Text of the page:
AMD Demonstrates Working 5nm RDNA 3 Chiplet GPU

AMD's Radeon RX 7000-series is coming, and working hardware is now in AMD's labs. At its Ryzen 7000 launch event, AMD demonstrated a working RDNA 3 GPU, aka Navi 3x, aka RX 7000, running a pre-release build of Lies of P (opens in new tab). (Jump to 30:48 in the above video if the embed doesn't do that automatically.) That of course tells us precisely nothing about the GPU performance or hardware other than the fact that it exists, since no one else has the game and thus can't benchmark it or say how it runs on competing GPUs. Still, RDNA 3 is in the house!

It's shaping up to be an exciting fall for those looking to upgrade to one of the best graphics cards, as we should be getting new Nvidia Ada RTX 40-series GPUs alongside AMD's RDNA 3 offerings. Who will come out on top is anybody's guess right now, though it's a safe bet that Nvidia's new graphics cards will launch first.

We say that because the latest rumors and performance leaks suggest RTX 40-series cards are getting close to shipping, and people who likely work for major add-in card partners appear to have the hardware as well. AMD's RDNA 3 meanwhile has only been demonstrated on AMD's stage in a very limited fashion — the "one more thing" that AMD CEO Lisa Su likes to toss in at the end of presentations.

History tells us that when AMD shows off an upcoming GPU as "one more thing," it's typically anywhere from three to six months out. However, Su did say that RDNA 3 would be coming "later this year," which means it has less than four months to get the products out the door.

AMD RDNA 3 demo

(Image credit: AMD)

AMD's demo was running at 4K and ultra settings, and it seemed to be smooth, but again that doesn't tell us much. Su goes on to say that it expects to deliver more than a 50% improvement in performance per watt compared to the current RDNA 2 (Radeon RX 6000-series) GPUs, but that also tells us very little. RDNA 2 if you'll recall was also supposedly 50% better in performance per watt than RDNA GPUs.

According to our GPU benchmarks hierarchy, the RX 6900 XT consumes 308W of power while delivering 130 fps at 1080p ultra, 106 fps at 1440p ultra, and 63 fps at 4K ultra. A lower tier RX 6700 XT uses 215W and averages 96 fps, 71 fps, and 39 fps, while the RX 5700 XT consumes 214W while delivering 74 fps, 53 fps, and 29 fps at those same resolutions. Do the math and the 6900 XT provides a 22% to 50% improvement in performance per watt, while the 6700 XT only provides a 29% to 34% improvement.

The devil as always is in the details, and we'll have to wait for RDNA 3 hardware to launch before we can determine exactly how good it is compared to its predecessor. Most likely, it will end up being "up to more than 50% better performance per watt," but only for select comparisons — like at 4K ultra perhaps, or maybe just when cherry picking which GPUs you want to compare.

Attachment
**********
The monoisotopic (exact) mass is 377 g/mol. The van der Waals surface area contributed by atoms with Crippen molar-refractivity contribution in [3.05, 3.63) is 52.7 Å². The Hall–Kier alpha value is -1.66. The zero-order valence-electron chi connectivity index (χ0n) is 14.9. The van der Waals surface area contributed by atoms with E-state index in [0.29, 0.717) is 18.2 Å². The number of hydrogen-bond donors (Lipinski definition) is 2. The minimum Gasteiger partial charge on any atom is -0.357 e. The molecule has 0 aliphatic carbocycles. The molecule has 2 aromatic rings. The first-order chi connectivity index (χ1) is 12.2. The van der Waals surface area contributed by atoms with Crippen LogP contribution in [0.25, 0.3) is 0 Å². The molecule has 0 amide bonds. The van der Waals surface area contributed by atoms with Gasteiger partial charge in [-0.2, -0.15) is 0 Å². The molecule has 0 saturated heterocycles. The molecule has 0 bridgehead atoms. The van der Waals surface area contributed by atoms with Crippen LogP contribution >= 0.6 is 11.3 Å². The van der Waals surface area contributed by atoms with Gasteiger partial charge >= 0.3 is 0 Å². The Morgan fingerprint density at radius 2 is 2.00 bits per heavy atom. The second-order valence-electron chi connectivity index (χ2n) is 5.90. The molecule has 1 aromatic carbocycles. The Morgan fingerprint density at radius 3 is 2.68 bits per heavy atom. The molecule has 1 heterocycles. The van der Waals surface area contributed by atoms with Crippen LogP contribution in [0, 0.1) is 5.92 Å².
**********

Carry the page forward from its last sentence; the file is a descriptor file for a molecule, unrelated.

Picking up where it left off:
AMD Sam Naffziger

(Image credit: AMD)

As with Nvidia's RTX 40-series, we expect AMD to launch with higher performance and higher priced variants first. However, RDNA 3 will also be using 5nm GPU chiplets. That means it's possible the top-performing solutions from AMD will be composed of multiple chiplets, and it could thus launch a midrange offering simultaneously. On the other hand, we're still trying to determine what exactly AMD intends to do with "GPU chiplets."

With its Ryzen CPUs, AMD has a central IO chiplet that connects to memory, PCIe, and other interfaces. This is fabricated on a previous generation 12nm process in the case of the Ryzen 5000-series, and that's fine because external interfaces generally don't scale well with smaller nodes. The CPU chiplets are then manufactured on a 7nm, and soon to be 5nm, process node, connected to the IO chiplet via AMD's Infinity Fabric. Could AMD do something similar with GPUs? Perhaps, or it could go an entirely different direction.

One of the rumors floating around is that AMD will be using memory interface chiplets. The idea is to move all the GDDR6 controllers on to chiplets... which would then link to the main GPU via Infinity Fabric. We're not entirely sure what the benefit would be, since you'd still need Infinity Fabric on each of the chiplets, but we'll find out what exactly AMD plans in the coming months.

Lisa Su says the unnamed RDNA 3 GPU — presumably the top-tier model, but we don't know for certain — was running Lies of P at 4K and ultra settings. She also states that, "We are feeling great about how RDNA 3 looks in the labs, and I can't wait to tell you more about it when we launch later this year." We're excited as well, though it appears we'll have no choice but to wait a bit longer.

Jarred Walton is a senior editor at Tom's Hardware focusing on everything GPU. He has been working as a tech journalist since 2004, writing for AnandTech, Maximum PC, and PC Gamer. From the first S3 Virge '3D decelerators' to today's GPUs, Jarred keeps up with all the latest graphics trends and is the one to ask about game performance.

  • jp7189
    When hearing about GPU chiplets i expected AMD to do something similar to their CPUs. A central I/O and cache die plus 1,2, or 4 GPU dies (depending on tier). However, there was a leak article here about a month ago that painted the opposite picture of a central GCD (the GPU) surrounded by smaller MCDs (memory chiplets). They had die area measurements and other specific details that made it sound awfully authentic.
    Reply